Keepers Diary - July 2008
The most important role of a zoo keeper is looking after the animals they care for. This involves feeding, cleaning out, noticing and getting any illnesses treated and also keeping the animals busy.
This keeping busy is known as ‘enrichment’ and can be as important as anything else in maintaining the animal’s health.
If an animal is kept busy and its mind active, it is much more likely to resist illness, in a similar way to humans and the link between stress and the immune system. There are many types of enrichment, including modifying an animal's enclosure or environmental enrichment, as discussed in last month’s zoo diary.
Another is operant conditioning or goal based training, like I carried out with the sloth bears and discussed in the August 2007 zoo diary. Yet another type, and probably the most fun from a keeping perspective, is making enrichment devices.
The aim is to provide the animal with a mental or physical challenge that keeps the animal busy, as well as leading the animal to exhibit behaviours that would be exercised in the natural environment.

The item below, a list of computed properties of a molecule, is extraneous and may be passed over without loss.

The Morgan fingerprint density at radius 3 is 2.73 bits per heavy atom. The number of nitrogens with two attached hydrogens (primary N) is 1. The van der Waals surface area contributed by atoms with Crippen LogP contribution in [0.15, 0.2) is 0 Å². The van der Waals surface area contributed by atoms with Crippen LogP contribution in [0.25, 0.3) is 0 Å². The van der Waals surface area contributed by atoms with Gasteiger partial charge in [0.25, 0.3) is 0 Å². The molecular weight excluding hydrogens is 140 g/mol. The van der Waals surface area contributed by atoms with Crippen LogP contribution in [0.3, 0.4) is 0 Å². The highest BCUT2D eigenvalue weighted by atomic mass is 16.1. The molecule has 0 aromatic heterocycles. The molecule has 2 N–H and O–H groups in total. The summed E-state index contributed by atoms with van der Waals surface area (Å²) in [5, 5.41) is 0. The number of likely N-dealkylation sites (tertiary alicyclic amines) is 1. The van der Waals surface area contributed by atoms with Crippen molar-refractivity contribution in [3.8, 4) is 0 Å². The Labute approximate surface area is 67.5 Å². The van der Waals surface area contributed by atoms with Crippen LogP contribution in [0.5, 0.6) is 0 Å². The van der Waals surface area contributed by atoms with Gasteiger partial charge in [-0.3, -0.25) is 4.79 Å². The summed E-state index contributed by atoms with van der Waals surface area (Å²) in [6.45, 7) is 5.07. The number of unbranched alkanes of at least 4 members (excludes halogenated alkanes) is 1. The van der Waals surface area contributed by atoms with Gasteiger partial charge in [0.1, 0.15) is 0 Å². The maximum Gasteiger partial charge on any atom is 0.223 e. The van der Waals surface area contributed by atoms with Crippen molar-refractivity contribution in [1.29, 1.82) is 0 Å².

That may involve food rewards, as most of what animals do in the wild is centred on an aim to get food. It is very challenging coming up with new ideas sometimes, but it is essential not to repeat the devices too frequently - otherwise they lose their impact.
Each device must also be gauged in terms of difficulty for the specific species it is to be used for. Too easy and the enrichment will be over too quick, but too difficult and the animal may not be able to get the food and therefore give up on the idea.
Furthermore, a lot is dependent on the personality of the species or individual animal. An agouti is a lot less interested in enrichment and will only use food based devices, whereas a pig or a meerkat will investigate anything, even if it is just a bucket of their old poo!
Recently, I made bamboo feeders for the ring-tailed lemurs, where they had to pull out a number of sticks to release grapes from the hollow bamboo tube. These kept the group busy for over a hour, mainly due to the lemurs not being the sharpest of animals! (I used a similar enrichment device with large monkey species and it was over in a flash.)
Another great enrichment device used with the aye ayes involves logs with drilled out holes filled with wax worms. The holes are then filled in with pieces of broom handle so that it is impossible for us to even get them open.
This demands a very natural behaviour from the aye ayes. They use their rodent-like teeth to bite out the broom handle pieces, just like they would do to the bark of a tree to get at the grubs inside. They then use their hook-like long finger to grab the succulent worms out and enjoy their much deserved reward.